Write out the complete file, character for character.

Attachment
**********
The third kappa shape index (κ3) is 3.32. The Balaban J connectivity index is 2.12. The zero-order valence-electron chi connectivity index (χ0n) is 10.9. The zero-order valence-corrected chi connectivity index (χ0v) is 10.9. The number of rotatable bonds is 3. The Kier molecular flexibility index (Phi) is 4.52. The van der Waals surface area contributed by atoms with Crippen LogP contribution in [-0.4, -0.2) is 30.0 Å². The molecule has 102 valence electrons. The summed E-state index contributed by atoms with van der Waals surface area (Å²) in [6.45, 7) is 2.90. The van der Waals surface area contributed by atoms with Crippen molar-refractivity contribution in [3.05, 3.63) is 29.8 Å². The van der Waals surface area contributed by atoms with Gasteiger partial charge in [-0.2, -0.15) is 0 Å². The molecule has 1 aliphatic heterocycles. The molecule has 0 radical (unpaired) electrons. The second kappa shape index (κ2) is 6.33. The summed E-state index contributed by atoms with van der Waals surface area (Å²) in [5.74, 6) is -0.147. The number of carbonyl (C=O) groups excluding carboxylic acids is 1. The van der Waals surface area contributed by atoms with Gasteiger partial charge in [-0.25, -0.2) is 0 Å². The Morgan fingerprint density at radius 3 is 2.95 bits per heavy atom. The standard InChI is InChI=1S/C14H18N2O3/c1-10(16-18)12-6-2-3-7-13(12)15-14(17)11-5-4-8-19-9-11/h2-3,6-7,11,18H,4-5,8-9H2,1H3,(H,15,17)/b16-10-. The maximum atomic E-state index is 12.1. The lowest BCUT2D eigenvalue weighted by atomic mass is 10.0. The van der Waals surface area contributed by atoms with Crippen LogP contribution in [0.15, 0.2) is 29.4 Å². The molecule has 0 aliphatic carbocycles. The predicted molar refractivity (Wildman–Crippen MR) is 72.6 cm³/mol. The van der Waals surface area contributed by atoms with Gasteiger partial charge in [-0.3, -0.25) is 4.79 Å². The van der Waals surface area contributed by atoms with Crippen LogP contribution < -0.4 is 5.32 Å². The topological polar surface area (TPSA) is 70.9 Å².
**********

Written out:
The third kappa shape index (κ3) is 3.32. The Balaban J connectivity index is 2.12. The zero-order valence-electron chi connectivity index (χ0n) is 10.9. The zero-order valence-corrected chi connectivity index (χ0v) is 10.9. The number of rotatable bonds is 3. The Kier molecular flexibility index (Phi) is 4.52. The van der Waals surface area contributed by atoms with Crippen LogP contribution in [-0.4, -0.2) is 30.0 Å². The molecule has 102 valence electrons. The summed E-state index contributed by atoms with van der Waals surface area (Å²) in [6.45, 7) is 2.90. The van der Waals surface area contributed by atoms with Crippen molar-refractivity contribution in [3.05, 3.63) is 29.8 Å². The van der Waals surface area contributed by atoms with Gasteiger partial charge in [-0.2, -0.15) is 0 Å². The molecule has 1 aliphatic heterocycles. The molecule has 0 radical (unpaired) electrons. The second kappa shape index (κ2) is 6.33. The summed E-state index contributed by atoms with van der Waals surface area (Å²) in [5.74, 6) is -0.147. The number of carbonyl (C=O) groups excluding carboxylic acids is 1. The van der Waals surface area contributed by atoms with Gasteiger partial charge in [-0.25, -0.2) is 0 Å². The Morgan fingerprint density at radius 3 is 2.95 bits per heavy atom. The standard InChI is InChI=1S/C14H18N2O3/c1-10(16-18)12-6-2-3-7-13(12)15-14(17)11-5-4-8-19-9-11/h2-3,6-7,11,18H,4-5,8-9H2,1H3,(H,15,17)/b16-10-. The maximum atomic E-state index is 12.1. The lowest BCUT2D eigenvalue weighted by atomic mass is 10.0. The van der Waals surface area contributed by atoms with Crippen LogP contribution in [0.15, 0.2) is 29.4 Å². The molecule has 0 aliphatic carbocycles. The predicted molar refractivity (Wildman–Crippen MR) is 72.6 cm³/mol. The van der Waals surface area contributed by atoms with Gasteiger partial charge in [-0.3, -0.25) is 4.79 Å². The van der Waals surface area contributed by atoms with Crippen LogP contribution < -0.4 is 5.32 Å². The topological polar surface area (TPSA) is 70.9 Å².